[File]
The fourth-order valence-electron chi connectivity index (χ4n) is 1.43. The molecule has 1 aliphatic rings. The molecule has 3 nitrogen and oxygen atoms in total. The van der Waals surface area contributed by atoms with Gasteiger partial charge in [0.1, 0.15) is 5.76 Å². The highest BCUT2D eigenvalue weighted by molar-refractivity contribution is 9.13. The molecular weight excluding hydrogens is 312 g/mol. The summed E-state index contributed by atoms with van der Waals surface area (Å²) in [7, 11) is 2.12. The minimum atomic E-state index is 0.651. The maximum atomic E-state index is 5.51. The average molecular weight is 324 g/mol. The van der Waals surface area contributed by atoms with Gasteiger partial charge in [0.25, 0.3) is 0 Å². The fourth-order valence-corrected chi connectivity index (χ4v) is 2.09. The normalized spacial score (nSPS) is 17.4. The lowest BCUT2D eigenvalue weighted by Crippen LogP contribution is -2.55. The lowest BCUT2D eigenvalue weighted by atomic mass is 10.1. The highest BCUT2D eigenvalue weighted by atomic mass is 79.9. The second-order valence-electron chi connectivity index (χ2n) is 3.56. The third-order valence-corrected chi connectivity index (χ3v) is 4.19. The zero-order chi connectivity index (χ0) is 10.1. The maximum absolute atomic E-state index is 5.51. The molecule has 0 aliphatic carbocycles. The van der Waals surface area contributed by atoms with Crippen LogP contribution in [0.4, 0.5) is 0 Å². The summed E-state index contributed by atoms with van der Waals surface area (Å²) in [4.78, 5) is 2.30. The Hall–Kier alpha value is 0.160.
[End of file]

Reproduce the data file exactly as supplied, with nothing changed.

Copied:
The fourth-order valence-electron chi connectivity index (χ4n) is 1.43. The molecule has 1 aliphatic rings. The molecule has 3 nitrogen and oxygen atoms in total. The van der Waals surface area contributed by atoms with Gasteiger partial charge in [0.1, 0.15) is 5.76 Å². The highest BCUT2D eigenvalue weighted by molar-refractivity contribution is 9.13. The molecular weight excluding hydrogens is 312 g/mol. The summed E-state index contributed by atoms with van der Waals surface area (Å²) in [7, 11) is 2.12. The minimum atomic E-state index is 0.651. The maximum atomic E-state index is 5.51. The average molecular weight is 324 g/mol. The van der Waals surface area contributed by atoms with Gasteiger partial charge in [0.25, 0.3) is 0 Å². The fourth-order valence-corrected chi connectivity index (χ4v) is 2.09. The normalized spacial score (nSPS) is 17.4. The lowest BCUT2D eigenvalue weighted by Crippen LogP contribution is -2.55. The lowest BCUT2D eigenvalue weighted by atomic mass is 10.1. The highest BCUT2D eigenvalue weighted by atomic mass is 79.9. The second-order valence-electron chi connectivity index (χ2n) is 3.56. The third-order valence-corrected chi connectivity index (χ3v) is 4.19. The zero-order chi connectivity index (χ0) is 10.1. The maximum absolute atomic E-state index is 5.51. The molecule has 0 aliphatic carbocycles. The van der Waals surface area contributed by atoms with Crippen LogP contribution in [0.4, 0.5) is 0 Å². The summed E-state index contributed by atoms with van der Waals surface area (Å²) in [4.78, 5) is 2.30. The Hall–Kier alpha value is 0.160.